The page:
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originally posted by: Seamrog
originally posted by: NavyDoc
This. If the Church finds it has to modify their stances to "stay relevant" then perhaps it was all o bunch of made up bull# all along.
A billion and a half (and growing!) Catholics don't happen to share your view, Doc.
Another example of the dynamism of the American religious scene is the experience of the Catholic Church. Other surveys - such as the General Social Surveys, conducted by the National Opinion Research Center at the University of Chicago since 1972 - find that the Catholic share of the U.S. adult population has held fairly steady in recent decades at around 25%. What this apparent stability obscures, however, is the large number of people who have left the Catholic Church. Approximately one-third of the survey respondents who say they were raised Catholic no longer describe themselves as Catholic. This means that roughly 10% of all Americans are former Catholics. These losses, however, have been partly offset by the number of people who have changed their affiliation to Catholicism (2.6% of the adult population) but more importantly by the disproportionately high number of Catholics among immigrants to the U.S. The result is that the overall percentage of the population that identifies as Catholic has remained fairly stable.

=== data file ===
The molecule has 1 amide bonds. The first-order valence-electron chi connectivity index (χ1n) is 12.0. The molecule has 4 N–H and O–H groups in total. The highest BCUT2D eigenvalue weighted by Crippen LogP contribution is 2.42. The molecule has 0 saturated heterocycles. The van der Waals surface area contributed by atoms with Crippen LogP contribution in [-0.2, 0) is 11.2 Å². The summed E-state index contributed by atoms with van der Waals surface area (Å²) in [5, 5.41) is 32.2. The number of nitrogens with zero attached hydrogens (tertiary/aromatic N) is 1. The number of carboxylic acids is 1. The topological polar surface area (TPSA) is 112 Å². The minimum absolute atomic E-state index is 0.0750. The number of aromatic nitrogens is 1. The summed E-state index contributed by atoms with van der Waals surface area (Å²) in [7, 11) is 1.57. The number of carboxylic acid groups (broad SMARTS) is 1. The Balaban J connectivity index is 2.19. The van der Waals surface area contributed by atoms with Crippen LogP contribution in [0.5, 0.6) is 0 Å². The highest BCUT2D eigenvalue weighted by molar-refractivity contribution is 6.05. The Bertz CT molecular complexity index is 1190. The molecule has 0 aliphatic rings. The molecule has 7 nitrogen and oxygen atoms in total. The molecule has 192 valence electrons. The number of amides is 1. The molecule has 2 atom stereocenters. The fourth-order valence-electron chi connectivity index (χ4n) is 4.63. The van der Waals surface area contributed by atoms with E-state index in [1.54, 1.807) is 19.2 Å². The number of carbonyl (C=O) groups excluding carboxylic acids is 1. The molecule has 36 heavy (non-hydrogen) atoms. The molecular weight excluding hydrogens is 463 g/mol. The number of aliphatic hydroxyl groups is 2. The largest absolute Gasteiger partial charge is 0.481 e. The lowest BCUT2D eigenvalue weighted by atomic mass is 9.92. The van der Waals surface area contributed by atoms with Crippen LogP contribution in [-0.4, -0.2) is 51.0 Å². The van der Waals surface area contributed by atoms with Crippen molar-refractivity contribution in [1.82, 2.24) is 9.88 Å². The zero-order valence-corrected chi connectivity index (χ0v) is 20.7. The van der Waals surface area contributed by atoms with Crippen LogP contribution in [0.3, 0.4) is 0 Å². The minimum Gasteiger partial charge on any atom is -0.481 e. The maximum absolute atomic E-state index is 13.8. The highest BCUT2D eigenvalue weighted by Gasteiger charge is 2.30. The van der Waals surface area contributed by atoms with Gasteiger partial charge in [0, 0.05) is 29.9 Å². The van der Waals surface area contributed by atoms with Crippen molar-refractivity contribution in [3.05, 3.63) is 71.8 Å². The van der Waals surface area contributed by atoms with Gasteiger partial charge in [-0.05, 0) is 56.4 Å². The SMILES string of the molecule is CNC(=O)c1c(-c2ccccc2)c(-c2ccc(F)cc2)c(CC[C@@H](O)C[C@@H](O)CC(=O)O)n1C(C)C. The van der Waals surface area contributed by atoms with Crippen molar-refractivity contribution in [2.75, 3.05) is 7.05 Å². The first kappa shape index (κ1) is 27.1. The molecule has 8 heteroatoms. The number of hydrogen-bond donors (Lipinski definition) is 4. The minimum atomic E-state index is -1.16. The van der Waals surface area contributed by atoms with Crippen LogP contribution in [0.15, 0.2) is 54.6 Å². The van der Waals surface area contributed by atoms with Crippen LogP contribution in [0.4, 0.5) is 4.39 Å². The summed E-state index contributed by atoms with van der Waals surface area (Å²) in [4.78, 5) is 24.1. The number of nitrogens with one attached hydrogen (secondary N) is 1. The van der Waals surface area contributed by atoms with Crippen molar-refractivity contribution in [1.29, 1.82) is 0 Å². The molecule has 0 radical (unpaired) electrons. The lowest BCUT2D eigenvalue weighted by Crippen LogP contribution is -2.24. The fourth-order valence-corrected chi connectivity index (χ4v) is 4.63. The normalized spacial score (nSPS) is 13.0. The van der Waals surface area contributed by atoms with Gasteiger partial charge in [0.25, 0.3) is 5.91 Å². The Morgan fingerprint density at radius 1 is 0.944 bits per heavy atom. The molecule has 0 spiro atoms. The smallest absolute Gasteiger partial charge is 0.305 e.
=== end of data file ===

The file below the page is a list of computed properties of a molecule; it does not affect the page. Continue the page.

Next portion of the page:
The Roman Catholic Church (No. 1) and the Southern Baptist Convention (No. 2) are still significantly larger than all other North American denominations, but Catholics posted minimal growth of less than 1%, and Southern Baptist membership fell for a third straight year, according to the 2011 Yearbook of American & Canadian Churchespublished this week.
Once there are enough pieces/laws torn away from the Christian faith it is really no longer Christianity, so why call it that. If it's time for a new set of beliefs it should be time for a new name as well.
originally posted by: mOjOm
So is this like official meaning that all Presbyterian churches will now follow this???